Lisa, Owens Cross Roads, Alabama
My love for cookies began while spending summers with my grandmother as a child. She didn’t have a lot of money but still found a way to share her love of baking. I remember my favorite cookie was her chocolate oatmeal cookies. During my stays with her, she would let me help with cooking. At a very young age, she encouraged me to collect recipes, family recipes she handed down and others that I would clip from newspapers and magazines. My grandmother gave me a fabric covered notebook, notebook paper, and scotch tape to start putting together a book from my collection. I worked for days organizing and taping my collection into the pages of my homemade cookbook. I am now 43 years old and still look to that cookbook for those cherished family recipes and think of my grandmother and those precious memories. My favorite chocolate oatmeal cookie recipe is still there in my 8 year old hand writing, quite wrinkled, splattered, and faded; but it’s still my most cherished cookie recipe.
Jordan, Williamsburg, Virginia
Christmas for me has always meant love and cookies. When I was younger, my mom, my brother, and I would get together with her best friend and her children in the afternoon of the last day of school before Christmas Break to make sugar cookies for Santa. We went through the traditional sugar cookie experience, getting to cut them out and frost them with various colors, but that is not what makes this memory special. What makes this special is the fact that we did not stick to the traditional Christmas fare of Santas and Christmas trees. We also made menorahs and dreidels for Hanukkah; because my mom’s best friend’s family was Jewish. Though we were of different faiths, my family never excluded them from our holiday festivities, and the sugar cookies lead to holiday traditions that crossed religious boundaries. Christmas Eve was a combination of a Christmas tree and a menorah, latkes and pot roast. Christmas sugar cookies lead to the true meaning of the season: loving your neighbor.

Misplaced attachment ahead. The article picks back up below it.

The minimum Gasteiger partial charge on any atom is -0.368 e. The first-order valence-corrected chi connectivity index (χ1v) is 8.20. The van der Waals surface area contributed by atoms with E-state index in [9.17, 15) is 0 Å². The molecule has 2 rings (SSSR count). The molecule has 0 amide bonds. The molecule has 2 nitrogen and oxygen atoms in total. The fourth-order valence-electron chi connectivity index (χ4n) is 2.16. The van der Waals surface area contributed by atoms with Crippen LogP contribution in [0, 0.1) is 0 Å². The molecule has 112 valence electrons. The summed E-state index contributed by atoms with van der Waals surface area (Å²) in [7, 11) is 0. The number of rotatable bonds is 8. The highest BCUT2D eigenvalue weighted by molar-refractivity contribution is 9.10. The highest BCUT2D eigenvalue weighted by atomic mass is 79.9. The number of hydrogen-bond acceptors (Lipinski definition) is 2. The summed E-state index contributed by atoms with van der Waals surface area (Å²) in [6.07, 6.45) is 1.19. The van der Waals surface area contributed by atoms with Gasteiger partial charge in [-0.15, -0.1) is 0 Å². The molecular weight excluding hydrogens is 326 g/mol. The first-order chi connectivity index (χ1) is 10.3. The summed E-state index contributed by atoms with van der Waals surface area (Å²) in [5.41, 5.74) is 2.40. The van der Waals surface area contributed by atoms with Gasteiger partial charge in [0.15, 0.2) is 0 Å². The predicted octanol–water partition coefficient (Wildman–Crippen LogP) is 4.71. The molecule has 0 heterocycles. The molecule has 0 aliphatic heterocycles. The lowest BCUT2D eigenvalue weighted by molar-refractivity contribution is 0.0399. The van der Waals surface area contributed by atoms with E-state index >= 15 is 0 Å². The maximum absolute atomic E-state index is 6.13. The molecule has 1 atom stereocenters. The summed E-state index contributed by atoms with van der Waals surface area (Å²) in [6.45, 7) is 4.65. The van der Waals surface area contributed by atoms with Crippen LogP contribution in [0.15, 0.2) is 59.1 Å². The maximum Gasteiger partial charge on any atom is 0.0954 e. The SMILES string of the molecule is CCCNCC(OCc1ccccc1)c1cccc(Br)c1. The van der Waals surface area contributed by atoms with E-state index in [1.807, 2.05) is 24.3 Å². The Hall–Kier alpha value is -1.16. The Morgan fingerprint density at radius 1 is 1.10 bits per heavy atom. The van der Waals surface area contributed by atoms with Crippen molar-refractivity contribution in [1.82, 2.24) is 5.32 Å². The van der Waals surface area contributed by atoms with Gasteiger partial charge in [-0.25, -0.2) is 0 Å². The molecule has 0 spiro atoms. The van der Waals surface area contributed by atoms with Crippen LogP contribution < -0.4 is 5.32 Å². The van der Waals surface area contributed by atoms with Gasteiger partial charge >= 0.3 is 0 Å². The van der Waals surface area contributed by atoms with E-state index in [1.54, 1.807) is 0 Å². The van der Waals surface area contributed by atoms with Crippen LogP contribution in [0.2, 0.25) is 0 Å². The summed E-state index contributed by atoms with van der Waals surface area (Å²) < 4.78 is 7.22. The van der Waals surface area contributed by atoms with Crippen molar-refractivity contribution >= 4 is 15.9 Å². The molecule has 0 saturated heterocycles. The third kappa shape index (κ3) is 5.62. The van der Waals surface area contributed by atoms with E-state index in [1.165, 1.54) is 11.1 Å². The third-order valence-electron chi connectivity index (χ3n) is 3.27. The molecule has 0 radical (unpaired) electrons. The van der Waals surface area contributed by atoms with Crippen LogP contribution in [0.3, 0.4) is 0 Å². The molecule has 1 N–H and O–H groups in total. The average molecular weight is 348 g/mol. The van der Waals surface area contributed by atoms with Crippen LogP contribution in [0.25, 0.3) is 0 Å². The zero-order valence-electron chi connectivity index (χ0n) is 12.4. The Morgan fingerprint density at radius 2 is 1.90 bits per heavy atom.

Heather, Knoxville, Tennessee